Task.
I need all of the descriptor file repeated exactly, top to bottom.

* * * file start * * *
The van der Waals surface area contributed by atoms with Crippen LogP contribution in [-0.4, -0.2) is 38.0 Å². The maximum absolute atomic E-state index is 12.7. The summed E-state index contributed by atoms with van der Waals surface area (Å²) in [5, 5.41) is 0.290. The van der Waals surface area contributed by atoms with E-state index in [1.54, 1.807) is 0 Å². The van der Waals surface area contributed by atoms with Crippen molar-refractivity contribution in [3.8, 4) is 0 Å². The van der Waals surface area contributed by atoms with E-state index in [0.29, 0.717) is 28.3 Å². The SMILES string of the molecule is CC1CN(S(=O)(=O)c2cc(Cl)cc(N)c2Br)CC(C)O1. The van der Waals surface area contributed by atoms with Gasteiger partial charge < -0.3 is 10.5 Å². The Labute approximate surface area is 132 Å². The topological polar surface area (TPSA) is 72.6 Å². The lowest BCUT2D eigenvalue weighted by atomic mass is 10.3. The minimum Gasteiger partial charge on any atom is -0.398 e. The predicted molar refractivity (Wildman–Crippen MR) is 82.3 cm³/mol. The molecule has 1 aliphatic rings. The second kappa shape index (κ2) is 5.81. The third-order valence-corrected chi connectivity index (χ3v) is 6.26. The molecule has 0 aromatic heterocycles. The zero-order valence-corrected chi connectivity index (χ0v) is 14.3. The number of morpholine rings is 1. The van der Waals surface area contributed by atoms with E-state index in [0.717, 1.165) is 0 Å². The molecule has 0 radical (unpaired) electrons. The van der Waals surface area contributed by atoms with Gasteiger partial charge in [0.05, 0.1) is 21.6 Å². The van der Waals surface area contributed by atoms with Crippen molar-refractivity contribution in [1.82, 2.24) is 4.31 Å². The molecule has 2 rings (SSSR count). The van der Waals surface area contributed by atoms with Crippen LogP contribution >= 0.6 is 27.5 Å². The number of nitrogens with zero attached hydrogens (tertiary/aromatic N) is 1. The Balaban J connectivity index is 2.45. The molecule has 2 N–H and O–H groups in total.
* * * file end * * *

The van der Waals surface area contributed by atoms with Crippen LogP contribution in [-0.4, -0.2) is 38.0 Å². The maximum absolute atomic E-state index is 12.7. The summed E-state index contributed by atoms with van der Waals surface area (Å²) in [5, 5.41) is 0.290. The van der Waals surface area contributed by atoms with E-state index in [1.54, 1.807) is 0 Å². The van der Waals surface area contributed by atoms with Crippen molar-refractivity contribution in [3.8, 4) is 0 Å². The van der Waals surface area contributed by atoms with E-state index in [0.29, 0.717) is 28.3 Å². The SMILES string of the molecule is CC1CN(S(=O)(=O)c2cc(Cl)cc(N)c2Br)CC(C)O1. The van der Waals surface area contributed by atoms with Gasteiger partial charge < -0.3 is 10.5 Å². The Labute approximate surface area is 132 Å². The topological polar surface area (TPSA) is 72.6 Å². The lowest BCUT2D eigenvalue weighted by atomic mass is 10.3. The minimum Gasteiger partial charge on any atom is -0.398 e. The predicted molar refractivity (Wildman–Crippen MR) is 82.3 cm³/mol. The molecule has 1 aliphatic rings. The second kappa shape index (κ2) is 5.81. The third-order valence-corrected chi connectivity index (χ3v) is 6.26. The molecule has 0 aromatic heterocycles. The zero-order valence-corrected chi connectivity index (χ0v) is 14.3. The number of morpholine rings is 1. The van der Waals surface area contributed by atoms with E-state index in [0.717, 1.165) is 0 Å². The molecule has 0 radical (unpaired) electrons. The van der Waals surface area contributed by atoms with Gasteiger partial charge in [0.05, 0.1) is 21.6 Å². The van der Waals surface area contributed by atoms with Crippen molar-refractivity contribution in [1.82, 2.24) is 4.31 Å². The molecule has 2 rings (SSSR count). The van der Waals surface area contributed by atoms with Crippen LogP contribution >= 0.6 is 27.5 Å². The number of nitrogens with zero attached hydrogens (tertiary/aromatic N) is 1. The Balaban J connectivity index is 2.45. The molecule has 2 N–H and O–H groups in total.